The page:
The ACUSQUAT II project lead by ULPGC, analyse the migratory patterns of the angelsharks in the Canary Islands

The ACUSQUAT II project lead by ULPGC, analyse the migratory patterns of the angelsharks in the Canary Islands

The research lead by the IU-ECOAQUA, in collaboration with IU-SIANI, has created a coastal monitoring network with acoustic receivers between the Faro de Maspalomas and Amadores beach, supported by an innovative autonomous monitoring vehicle to study the movements of the tagged specimens

 

The ULPGC  presented the conclusions of the ACUSQUAT II project whose main objective was to determine the seasonal migratory  pattern of the angelsharks in the shallow coastal areas of the Canary Islands in order to promote their conservation. 

The angelshark, whose scientific name is Squatina squatina, is a critically endangered benthic shark species, as included in the Red List of the International Union for Conservation of Nature (IUCN). However, the Canary Islands are a refuge for them, and they can be found throughout the coastal area, being considered the only place in the world where "healthy" populations exist. 

The ACUSQUAT II project has succeeded in studying, through acoustic marks and autonomous remote monitoring devices, the seasonal migratory pattern of this species between deep areas and coastal ones, which are used for mating and reproduction, as well as nursery for their newborns and juveniles.

José Juan Castro, researcher attached to IU-ECOAQUA, made a detailed presentation of the project and how the angelsharks specimens were tagged, which were not captured, only immobilized for a short period of time on the seabed in order to place the tag, without damaging the animal and thus reducing the stress that the operation could generate on it. Later, their movements near and far from the coast were monitored, thanks to an autonomous surface vehicle that picks up the signals emitted by the acoustic tags and whose operability has been verified in the campaigns carried out since 2020. 

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® Julio Domínguez (ULPGC)

He also highlighted the fact that "this project has incorporated the concept of citizen science, through surveys of divers and other groups related to the sea to collect data on their observations of angelsharks".

Castro explained the results in terms of dissemination of the project, which have resulted in a manual oriented to fishermen, so they know how to correctly release an angelshark accidentally caught on a hook, a flyer with information to distribute in diving clubs and fishermen associations, and informative posters with the characteristics of angelsharks and how to live with them, as he said "angelsharks move in areas with a strong tourist pressure and are even an attraction for visitors who practice marine sports or diving, so they have to know how to share the marine space with them".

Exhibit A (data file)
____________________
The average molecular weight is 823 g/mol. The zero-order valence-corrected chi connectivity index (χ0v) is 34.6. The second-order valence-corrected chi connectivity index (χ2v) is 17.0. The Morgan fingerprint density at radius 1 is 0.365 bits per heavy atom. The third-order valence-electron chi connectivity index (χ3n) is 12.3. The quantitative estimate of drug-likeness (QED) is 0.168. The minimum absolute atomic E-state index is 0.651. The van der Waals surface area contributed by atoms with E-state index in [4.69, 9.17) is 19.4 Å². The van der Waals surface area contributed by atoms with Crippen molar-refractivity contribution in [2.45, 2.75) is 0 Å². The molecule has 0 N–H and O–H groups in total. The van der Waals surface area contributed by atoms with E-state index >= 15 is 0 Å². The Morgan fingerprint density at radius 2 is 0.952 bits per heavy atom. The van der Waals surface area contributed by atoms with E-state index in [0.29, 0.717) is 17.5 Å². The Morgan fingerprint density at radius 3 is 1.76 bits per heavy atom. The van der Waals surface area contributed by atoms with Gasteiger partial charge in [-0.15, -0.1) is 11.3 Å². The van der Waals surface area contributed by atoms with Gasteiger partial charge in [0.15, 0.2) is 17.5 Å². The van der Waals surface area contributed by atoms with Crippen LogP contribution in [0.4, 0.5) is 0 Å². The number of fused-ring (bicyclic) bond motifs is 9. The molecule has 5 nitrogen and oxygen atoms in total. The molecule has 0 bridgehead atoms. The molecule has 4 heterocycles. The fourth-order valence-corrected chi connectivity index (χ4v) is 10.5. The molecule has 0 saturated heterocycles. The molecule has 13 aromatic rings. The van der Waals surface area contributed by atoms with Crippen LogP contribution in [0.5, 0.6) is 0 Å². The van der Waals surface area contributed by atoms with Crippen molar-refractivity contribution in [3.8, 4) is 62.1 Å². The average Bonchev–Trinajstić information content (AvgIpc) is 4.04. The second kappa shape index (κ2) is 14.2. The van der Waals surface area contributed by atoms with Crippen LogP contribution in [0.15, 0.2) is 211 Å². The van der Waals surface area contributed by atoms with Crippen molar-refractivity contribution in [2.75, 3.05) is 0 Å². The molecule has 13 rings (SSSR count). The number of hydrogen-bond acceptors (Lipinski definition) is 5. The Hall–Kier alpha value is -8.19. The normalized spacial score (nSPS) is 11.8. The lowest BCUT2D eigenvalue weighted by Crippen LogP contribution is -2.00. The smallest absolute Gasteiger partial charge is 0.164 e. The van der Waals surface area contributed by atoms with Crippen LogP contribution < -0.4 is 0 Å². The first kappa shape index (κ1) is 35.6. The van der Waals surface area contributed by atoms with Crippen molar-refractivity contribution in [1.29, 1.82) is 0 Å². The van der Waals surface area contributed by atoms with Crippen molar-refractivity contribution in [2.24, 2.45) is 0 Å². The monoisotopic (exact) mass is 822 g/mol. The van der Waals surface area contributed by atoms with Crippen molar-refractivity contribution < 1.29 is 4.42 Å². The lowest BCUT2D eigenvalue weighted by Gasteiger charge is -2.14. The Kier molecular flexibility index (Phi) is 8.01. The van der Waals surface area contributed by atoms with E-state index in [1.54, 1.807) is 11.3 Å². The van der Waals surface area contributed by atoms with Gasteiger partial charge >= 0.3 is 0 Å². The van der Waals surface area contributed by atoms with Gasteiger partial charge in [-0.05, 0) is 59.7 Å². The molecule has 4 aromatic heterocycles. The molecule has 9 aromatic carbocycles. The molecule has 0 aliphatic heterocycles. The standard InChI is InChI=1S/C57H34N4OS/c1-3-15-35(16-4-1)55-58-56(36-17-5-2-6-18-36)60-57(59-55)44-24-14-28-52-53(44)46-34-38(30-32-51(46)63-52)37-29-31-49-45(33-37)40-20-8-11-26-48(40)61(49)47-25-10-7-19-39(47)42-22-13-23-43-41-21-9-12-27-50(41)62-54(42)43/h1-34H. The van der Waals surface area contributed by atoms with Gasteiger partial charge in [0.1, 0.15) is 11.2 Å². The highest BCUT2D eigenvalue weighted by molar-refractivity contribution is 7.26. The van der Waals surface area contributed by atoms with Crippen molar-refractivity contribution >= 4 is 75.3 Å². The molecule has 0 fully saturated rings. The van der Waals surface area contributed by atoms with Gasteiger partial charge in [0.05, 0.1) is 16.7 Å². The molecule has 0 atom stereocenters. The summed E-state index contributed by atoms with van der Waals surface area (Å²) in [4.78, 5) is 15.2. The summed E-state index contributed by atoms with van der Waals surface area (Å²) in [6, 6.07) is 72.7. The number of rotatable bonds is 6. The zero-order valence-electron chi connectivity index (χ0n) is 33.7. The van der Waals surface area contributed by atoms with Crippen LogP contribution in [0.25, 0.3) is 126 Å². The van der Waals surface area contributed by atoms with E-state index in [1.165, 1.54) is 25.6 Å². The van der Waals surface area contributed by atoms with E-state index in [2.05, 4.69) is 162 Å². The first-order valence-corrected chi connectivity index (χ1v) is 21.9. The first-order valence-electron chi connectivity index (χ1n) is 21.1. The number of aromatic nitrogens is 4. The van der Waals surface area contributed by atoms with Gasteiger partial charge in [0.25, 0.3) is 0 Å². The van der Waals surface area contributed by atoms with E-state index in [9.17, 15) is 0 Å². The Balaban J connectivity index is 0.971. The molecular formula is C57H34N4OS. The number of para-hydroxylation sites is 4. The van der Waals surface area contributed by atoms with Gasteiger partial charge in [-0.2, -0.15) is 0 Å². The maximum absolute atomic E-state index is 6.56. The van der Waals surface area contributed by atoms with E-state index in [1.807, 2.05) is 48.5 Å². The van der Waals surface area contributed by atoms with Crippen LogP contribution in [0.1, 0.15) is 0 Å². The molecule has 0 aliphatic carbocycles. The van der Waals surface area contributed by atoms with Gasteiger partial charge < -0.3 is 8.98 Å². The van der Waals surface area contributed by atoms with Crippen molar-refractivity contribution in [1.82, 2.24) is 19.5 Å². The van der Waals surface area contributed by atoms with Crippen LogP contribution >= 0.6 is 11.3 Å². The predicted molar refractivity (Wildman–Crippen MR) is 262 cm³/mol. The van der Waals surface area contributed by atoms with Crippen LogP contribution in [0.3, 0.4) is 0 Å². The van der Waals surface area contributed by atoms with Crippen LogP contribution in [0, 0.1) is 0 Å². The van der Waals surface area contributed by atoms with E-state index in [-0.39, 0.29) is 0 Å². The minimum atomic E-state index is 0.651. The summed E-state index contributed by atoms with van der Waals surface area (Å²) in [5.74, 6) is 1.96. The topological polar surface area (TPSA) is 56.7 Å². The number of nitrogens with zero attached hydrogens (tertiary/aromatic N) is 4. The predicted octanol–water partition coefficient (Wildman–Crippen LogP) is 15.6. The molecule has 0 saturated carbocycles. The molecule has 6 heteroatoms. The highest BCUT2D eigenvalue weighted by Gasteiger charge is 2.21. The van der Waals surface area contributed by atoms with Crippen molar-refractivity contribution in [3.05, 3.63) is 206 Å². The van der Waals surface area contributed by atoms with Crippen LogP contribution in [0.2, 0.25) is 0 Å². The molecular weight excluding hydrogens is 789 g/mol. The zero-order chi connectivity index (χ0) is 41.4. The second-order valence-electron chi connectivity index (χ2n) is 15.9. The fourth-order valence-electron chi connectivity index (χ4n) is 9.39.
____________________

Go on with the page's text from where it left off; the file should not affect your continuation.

For his part, the Director of Research and Technological Development, Aridane González, congratulated the researchers involved in the ACUSQUAT II project, and said that "this project is thoroughly integrated with the line promoted by the ULPGC for interdisciplinary and multidisciplinary research", and noted that "here it is not only about research, but also about conservation, consciousness raising and knowledge transfer to society, within a challenge that the ULPGC leads at international level". González underlined the value of the ACUSQUAT II project "in that it studies in detail the development of the blue economy, combining it with the conservation of species and guiding knowledge to the social reality of the Islands".

The ACUSQUAT II project has been co-funded by the Biodiversity Foundation (Ministry for Ecological Transition and Demographic Challenge) and the University of Las Palmas de Gran Canaria, and is lead by the Biodiversity and Conservation group (BIOCON) of the Institute for Research in Sustainable Aquaculture and Marine Ecosystems (IU-ECOAQUA) of the ULPGC. It has the participation of the University Institute of Intelligent Systems and Numerical Applications in Engineering (SIANI), the Marine Science and Technology Park Foundation of the ULPGC, the Department of Mathematics of the ULPGC, as well as the collaboration of researchers associated with the 'Angel Shark' project. 

 

Project achievements

 

One of the main achievements of ACUSQUAT II has been to determine that the breeding behaviour of the angelsharks brings it closer to the beaches mainly in the winter months, between November and February, when mating happens, and then it moves to deeper waters. They return to the coast before the beginning of summer, between May and July, for the birth of the young. These juveniles usually remain in these safe areas during their first year of life, in some cases for up to 15 months. The rest of the year (spring and autumn), they remain in deep areas.

The researchers involved in the project implemented a network of acoustic receivers on the south and southwest coast of Gran Canaria (from Faro de Maspalomas to Amadores), where the presence of some of the 25 angelsharks previously tagged in ACUSQUAT I has also been reported.  

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® Julio Domínguez (ULPGC)

To support the fixed network of receivers ACUSQUAT II, they developed an autonomous surface vehicle carrying a mobile receiver, created from a recycled paddle surf board. This technology makes it possible to detect the presence of angelsharks in deep waters, beyond the detection area of the fixed receiver network, so as to identify the areas where these sharks concentrate once they leave the coastal areas.  

 

Click here to see the Acusquat II project video.